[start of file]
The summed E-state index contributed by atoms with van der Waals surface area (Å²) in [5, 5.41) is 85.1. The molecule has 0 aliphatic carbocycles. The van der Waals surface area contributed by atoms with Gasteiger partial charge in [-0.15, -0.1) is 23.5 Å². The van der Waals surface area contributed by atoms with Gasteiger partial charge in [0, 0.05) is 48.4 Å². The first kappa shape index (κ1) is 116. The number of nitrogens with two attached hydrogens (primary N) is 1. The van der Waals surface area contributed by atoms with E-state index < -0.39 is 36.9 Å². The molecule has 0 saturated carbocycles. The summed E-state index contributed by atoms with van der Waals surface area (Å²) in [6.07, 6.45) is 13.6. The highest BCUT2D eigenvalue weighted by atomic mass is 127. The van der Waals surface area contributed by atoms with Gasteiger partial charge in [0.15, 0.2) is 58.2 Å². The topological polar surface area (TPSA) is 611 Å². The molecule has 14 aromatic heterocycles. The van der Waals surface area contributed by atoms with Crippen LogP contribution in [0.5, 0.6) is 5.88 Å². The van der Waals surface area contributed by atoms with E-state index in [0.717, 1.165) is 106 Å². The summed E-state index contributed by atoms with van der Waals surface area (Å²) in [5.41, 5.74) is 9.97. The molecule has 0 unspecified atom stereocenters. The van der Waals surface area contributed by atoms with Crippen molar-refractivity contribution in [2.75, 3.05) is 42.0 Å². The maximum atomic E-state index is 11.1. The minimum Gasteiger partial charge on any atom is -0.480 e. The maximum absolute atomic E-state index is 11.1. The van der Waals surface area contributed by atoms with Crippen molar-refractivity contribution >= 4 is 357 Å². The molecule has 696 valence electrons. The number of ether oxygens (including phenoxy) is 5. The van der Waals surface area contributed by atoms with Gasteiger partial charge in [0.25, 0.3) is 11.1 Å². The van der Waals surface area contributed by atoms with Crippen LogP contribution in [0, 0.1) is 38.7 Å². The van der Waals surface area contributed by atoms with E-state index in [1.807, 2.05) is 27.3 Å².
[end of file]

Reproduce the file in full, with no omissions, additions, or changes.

The summed E-state index contributed by atoms with van der Waals surface area (Å²) in [5, 5.41) is 85.1. The molecule has 0 aliphatic carbocycles. The van der Waals surface area contributed by atoms with Gasteiger partial charge in [-0.15, -0.1) is 23.5 Å². The van der Waals surface area contributed by atoms with Gasteiger partial charge in [0, 0.05) is 48.4 Å². The first kappa shape index (κ1) is 116. The number of nitrogens with two attached hydrogens (primary N) is 1. The van der Waals surface area contributed by atoms with E-state index < -0.39 is 36.9 Å². The molecule has 0 saturated carbocycles. The summed E-state index contributed by atoms with van der Waals surface area (Å²) in [6.07, 6.45) is 13.6. The highest BCUT2D eigenvalue weighted by atomic mass is 127. The van der Waals surface area contributed by atoms with Gasteiger partial charge in [0.15, 0.2) is 58.2 Å². The topological polar surface area (TPSA) is 611 Å². The molecule has 14 aromatic heterocycles. The van der Waals surface area contributed by atoms with Crippen LogP contribution in [0.5, 0.6) is 5.88 Å². The van der Waals surface area contributed by atoms with E-state index in [0.717, 1.165) is 106 Å². The summed E-state index contributed by atoms with van der Waals surface area (Å²) in [5.41, 5.74) is 9.97. The molecule has 0 unspecified atom stereocenters. The van der Waals surface area contributed by atoms with Crippen molar-refractivity contribution in [2.75, 3.05) is 42.0 Å². The maximum atomic E-state index is 11.1. The minimum Gasteiger partial charge on any atom is -0.480 e. The maximum absolute atomic E-state index is 11.1. The van der Waals surface area contributed by atoms with Crippen molar-refractivity contribution >= 4 is 357 Å². The molecule has 696 valence electrons. The number of ether oxygens (including phenoxy) is 5. The van der Waals surface area contributed by atoms with Gasteiger partial charge in [0.25, 0.3) is 11.1 Å². The van der Waals surface area contributed by atoms with Crippen LogP contribution in [0, 0.1) is 38.7 Å². The van der Waals surface area contributed by atoms with E-state index in [1.807, 2.05) is 27.3 Å².